Sunday, August 16, 2015

P8160422Attendees enjoyed a buffet of delectable dishes prepared by Eno Terra, and also had the opportunity to tour the garden–just a half mile away–were many of the restaurant’s fresh ingredients grow in a two-acre plot in the former seedbeds of Princeton Nurseries.  Guided trips through the Mapleton Preserve, the heart of the preserved Princeton Nursery Lands, were also offered.

This year, half of the net proceeds from the event will be donated to the Friends of Princeton Nursery Lands.  We deeply appreciate the generosity of all the Eno Terra folk–the Momo brothers, their staff (who volunteered their time), and the vendors who donated food and beverage.  We also thank all those who supported our efforts by attending this summer celebration!






A tree identification walk at the Mapleton Preserve

Saturday, August 8, 2015

P8080405P8080404Two dozen participants learned some of the basics of tree identification at the Mapleton Preserve using their powers of observation, keys, and reference guides. President Karen Linder began with a discussion of leaves (simple or compound, alternate or opposite, symmetrical or assymetrical, toothed or smooth-edged, etc.), flowers, fruiting bodies, and bark, using fresh branches taken from a variety of trees.  A walk down a nursery path allowed plenty of opportunities to appreciate and learn more about some of the planned and naturally occurring trees of the Preserve–among them, ginkgo, elm, zelkova, witch hazel, beech, maple, linden, redbud, oak, willow oak, weeping cherry, and arbor vitae.






Tuesday, June 16, 2015

“From Witches to Windrows: The Culture of Landscape” 

Aura Star, Professor Emerita of Botany, The College of New Jersey, gave an absorbing illustrated talk to a packed house about landscape architecture and the culture of landscape. On a journey from Stonehenge through Versailles and Central Park to Princeton and Trenton, she talked about changing concepts and styles, and some of the notable architects of the world’s great parks and gardens–among others, Capability Brown, Frederick Law Olmstead, and Beatrix Farrand–and gave us a glimpse at post-modern landscape design by such luminaries as Martha Schwartz ( and Charles Jencks (!the-garden-of-cosmic-speculation).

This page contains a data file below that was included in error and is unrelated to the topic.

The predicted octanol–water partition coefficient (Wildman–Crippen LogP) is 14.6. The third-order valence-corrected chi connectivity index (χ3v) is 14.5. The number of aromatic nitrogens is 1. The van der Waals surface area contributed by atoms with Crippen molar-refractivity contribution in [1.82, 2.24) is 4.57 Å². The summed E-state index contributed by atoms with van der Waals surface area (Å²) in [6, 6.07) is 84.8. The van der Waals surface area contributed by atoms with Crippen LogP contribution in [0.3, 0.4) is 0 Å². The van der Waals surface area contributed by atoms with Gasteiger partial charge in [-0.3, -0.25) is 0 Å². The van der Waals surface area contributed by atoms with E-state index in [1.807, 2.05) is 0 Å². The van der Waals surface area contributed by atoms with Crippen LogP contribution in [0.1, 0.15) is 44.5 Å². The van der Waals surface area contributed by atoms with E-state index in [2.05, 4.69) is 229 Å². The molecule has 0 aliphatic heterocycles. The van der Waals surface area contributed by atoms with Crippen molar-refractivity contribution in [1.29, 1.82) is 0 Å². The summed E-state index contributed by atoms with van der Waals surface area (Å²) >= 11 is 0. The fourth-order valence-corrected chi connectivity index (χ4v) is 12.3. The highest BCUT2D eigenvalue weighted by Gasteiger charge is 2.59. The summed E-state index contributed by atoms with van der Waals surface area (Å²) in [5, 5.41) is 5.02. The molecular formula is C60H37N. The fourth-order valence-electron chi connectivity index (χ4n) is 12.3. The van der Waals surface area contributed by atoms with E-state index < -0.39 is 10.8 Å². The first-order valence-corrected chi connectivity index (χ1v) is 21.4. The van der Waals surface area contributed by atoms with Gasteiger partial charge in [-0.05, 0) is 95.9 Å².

GardenOfCosmicSpeculationThe Garden of Cosmic Speculation, Scotland


Saturday, April 25, 2015

Debbie Naha, a foraging expert and naturalist who holds an MS degree in Food and Nutrition from NYU, gave a fascinating indoor slide talk followed by a foraging walk and taste testing in the Mapleton Preserve. P4250207









Participants identified and tried many wild edible plants, such as bitter cress, wood sorrel, wild strawberry, cinquefoil, lambs’ quarters, garlic mustard, violets, dead nettle, greenbriar, redbud blossoms, and Japanese knotweed. To learn more, visit Debbie’s web site:



Saturday, February 21, 2015

P2210170On a cold, snowy afternoon, Karen Linder led a walk through the fields of the Mapleton Preserve, observing signs of life in the winter landscape–buds, insect galls, animals and birds, evidence of feeding, tracks, and scat. The Princeton Nursery Lands are a beautiful place to wander in winter!

P221017120150221_143043_resized_120150221_142530_resizedPhotos 1 and 2 by Tari Pantaleo; photos 3 and 4 by Jonathan Michalik


Monday, January 19, 2015

P1190132P1190118On a brisk but sunny afternoon, an enthusiastic crew took on multiple tasks–clearing of vines and brush from an overgrown tree row, cleaning up the butterfly garden, cutting back wisteria along the fence opposite the ginkgo row, removing invasives adjacent to the Education Building, and collecting litter.



Thursday, January 1, 2015

IMG_0102Photos by Jonathan Michalik

One hundred and twenty-two people turned out for our 1.5 mile loop hike through the Mapleton Preserve, into the fields on the other side of Mapleton Road, along the D&R Canal and back to the Preserve.  Getting that many into a photo was a new challenge for photographer Jonathan Michalik, but we think he did an admirable job!